The announcement will see Australia become only the third country in the world, behind Denmark and Israel, to adopt the infrastructure required to make electric vehicles feasible.
Locally, Better Place Australia, has so far raised $25 million in capital to fund the project, and says it estimates that by 2020 as many as 20 per cent of Australia’s cars will be powered by electricity sourced from renewable energy sources.
“Battery prices are going down, petrol prices are going up — that tells you what’s going to happen,” said CEO, Mr Evan Thornley.
Although Mr Thornley's estimates may be a little optimistic, Australia is set to receive its first fleet of electric vehicles as early as this year with the Nissan Leaf, Mitsubishi iMiEV and Chevrolet Volt already on their way.
Better Place Australia will begin launching its EV charging network next year with Canberra this first city to receive the public charging stations (as pictured above). The network is set to expand to all other capital cities beginning the end of 2012.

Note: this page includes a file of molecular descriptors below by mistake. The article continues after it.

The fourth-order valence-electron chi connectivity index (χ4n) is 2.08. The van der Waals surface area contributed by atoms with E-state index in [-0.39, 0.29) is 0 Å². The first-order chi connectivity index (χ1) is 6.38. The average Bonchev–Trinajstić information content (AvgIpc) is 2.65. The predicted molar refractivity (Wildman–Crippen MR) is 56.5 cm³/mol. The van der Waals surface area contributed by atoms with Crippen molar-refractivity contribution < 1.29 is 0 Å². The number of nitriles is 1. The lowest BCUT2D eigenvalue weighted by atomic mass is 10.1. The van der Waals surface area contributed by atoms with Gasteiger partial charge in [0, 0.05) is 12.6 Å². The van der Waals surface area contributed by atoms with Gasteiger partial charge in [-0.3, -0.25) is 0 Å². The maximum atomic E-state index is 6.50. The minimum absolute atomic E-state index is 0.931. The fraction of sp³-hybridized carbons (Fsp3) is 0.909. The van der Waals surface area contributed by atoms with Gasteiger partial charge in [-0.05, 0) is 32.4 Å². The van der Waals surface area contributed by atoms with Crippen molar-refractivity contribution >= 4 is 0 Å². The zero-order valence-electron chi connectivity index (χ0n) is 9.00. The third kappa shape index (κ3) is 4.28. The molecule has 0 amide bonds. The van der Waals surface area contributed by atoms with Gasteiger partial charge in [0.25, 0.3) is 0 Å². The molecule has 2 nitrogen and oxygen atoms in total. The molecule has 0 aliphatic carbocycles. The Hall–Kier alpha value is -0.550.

“We’re going in early with the charge network,” Mr Thornley explained.“With a combination of a large number of plug-in points and a small number of battery-swapping stations, mainly on the outer rims of major cities and the big connecting highways, you’ll be able to drive anywhere you want, whenever you want.”
Better Place will also offer battery swap stations as pert of the infrastructure model. The system would see a used battery exchanged for a fully charged one in around the same time it takes to fill a petrol-powered car. At the moment, Renault is the only car manufacturer developing swappable battery technology.
Better Place hopes to raise $1 billion over the next three years to fund its EV charging network. Money is expected to come from investors, Lend Lease Ventures, the RACV and ActewAGL. Reuters estimates Better Place's worth at $1.25 billion.